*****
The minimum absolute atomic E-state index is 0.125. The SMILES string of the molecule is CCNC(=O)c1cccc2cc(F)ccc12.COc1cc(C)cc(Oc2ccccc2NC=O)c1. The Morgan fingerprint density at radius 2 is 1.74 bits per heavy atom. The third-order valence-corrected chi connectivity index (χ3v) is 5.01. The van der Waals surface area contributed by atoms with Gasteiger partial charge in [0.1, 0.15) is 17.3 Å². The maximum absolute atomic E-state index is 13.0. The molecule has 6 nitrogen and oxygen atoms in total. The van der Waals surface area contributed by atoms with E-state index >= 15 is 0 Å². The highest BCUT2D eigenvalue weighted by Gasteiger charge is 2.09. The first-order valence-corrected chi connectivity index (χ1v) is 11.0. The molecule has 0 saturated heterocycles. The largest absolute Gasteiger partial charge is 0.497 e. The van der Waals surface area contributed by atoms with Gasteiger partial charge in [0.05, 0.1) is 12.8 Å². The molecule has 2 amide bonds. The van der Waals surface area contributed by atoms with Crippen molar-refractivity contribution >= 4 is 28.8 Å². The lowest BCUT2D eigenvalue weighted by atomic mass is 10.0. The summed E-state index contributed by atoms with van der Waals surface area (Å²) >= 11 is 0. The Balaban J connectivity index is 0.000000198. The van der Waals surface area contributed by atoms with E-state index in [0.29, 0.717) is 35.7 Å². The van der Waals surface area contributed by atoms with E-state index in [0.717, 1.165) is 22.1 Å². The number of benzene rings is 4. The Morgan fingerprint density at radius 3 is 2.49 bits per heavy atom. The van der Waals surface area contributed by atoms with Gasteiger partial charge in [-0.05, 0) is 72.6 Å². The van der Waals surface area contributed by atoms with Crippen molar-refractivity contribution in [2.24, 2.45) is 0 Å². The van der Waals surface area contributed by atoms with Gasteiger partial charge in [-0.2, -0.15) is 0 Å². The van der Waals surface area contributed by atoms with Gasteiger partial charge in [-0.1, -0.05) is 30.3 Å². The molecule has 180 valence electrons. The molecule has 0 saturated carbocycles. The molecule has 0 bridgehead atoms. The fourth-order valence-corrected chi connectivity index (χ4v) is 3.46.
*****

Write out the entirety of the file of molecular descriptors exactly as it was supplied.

The minimum absolute atomic E-state index is 0.125. The SMILES string of the molecule is CCNC(=O)c1cccc2cc(F)ccc12.COc1cc(C)cc(Oc2ccccc2NC=O)c1. The Morgan fingerprint density at radius 2 is 1.74 bits per heavy atom. The third-order valence-corrected chi connectivity index (χ3v) is 5.01. The van der Waals surface area contributed by atoms with Gasteiger partial charge in [0.1, 0.15) is 17.3 Å². The maximum absolute atomic E-state index is 13.0. The molecule has 6 nitrogen and oxygen atoms in total. The van der Waals surface area contributed by atoms with E-state index >= 15 is 0 Å². The highest BCUT2D eigenvalue weighted by Gasteiger charge is 2.09. The first-order valence-corrected chi connectivity index (χ1v) is 11.0. The molecule has 0 saturated heterocycles. The largest absolute Gasteiger partial charge is 0.497 e. The van der Waals surface area contributed by atoms with Gasteiger partial charge in [0.05, 0.1) is 12.8 Å². The molecule has 2 amide bonds. The van der Waals surface area contributed by atoms with Crippen molar-refractivity contribution >= 4 is 28.8 Å². The lowest BCUT2D eigenvalue weighted by atomic mass is 10.0. The summed E-state index contributed by atoms with van der Waals surface area (Å²) >= 11 is 0. The Balaban J connectivity index is 0.000000198. The van der Waals surface area contributed by atoms with E-state index in [0.29, 0.717) is 35.7 Å². The van der Waals surface area contributed by atoms with E-state index in [0.717, 1.165) is 22.1 Å². The number of benzene rings is 4. The Morgan fingerprint density at radius 3 is 2.49 bits per heavy atom. The van der Waals surface area contributed by atoms with Gasteiger partial charge in [-0.05, 0) is 72.6 Å². The van der Waals surface area contributed by atoms with Crippen molar-refractivity contribution in [2.24, 2.45) is 0 Å². The van der Waals surface area contributed by atoms with Gasteiger partial charge in [-0.2, -0.15) is 0 Å². The van der Waals surface area contributed by atoms with Gasteiger partial charge in [-0.1, -0.05) is 30.3 Å². The molecule has 180 valence electrons. The molecule has 0 saturated carbocycles. The molecule has 0 bridgehead atoms. The fourth-order valence-corrected chi connectivity index (χ4v) is 3.46.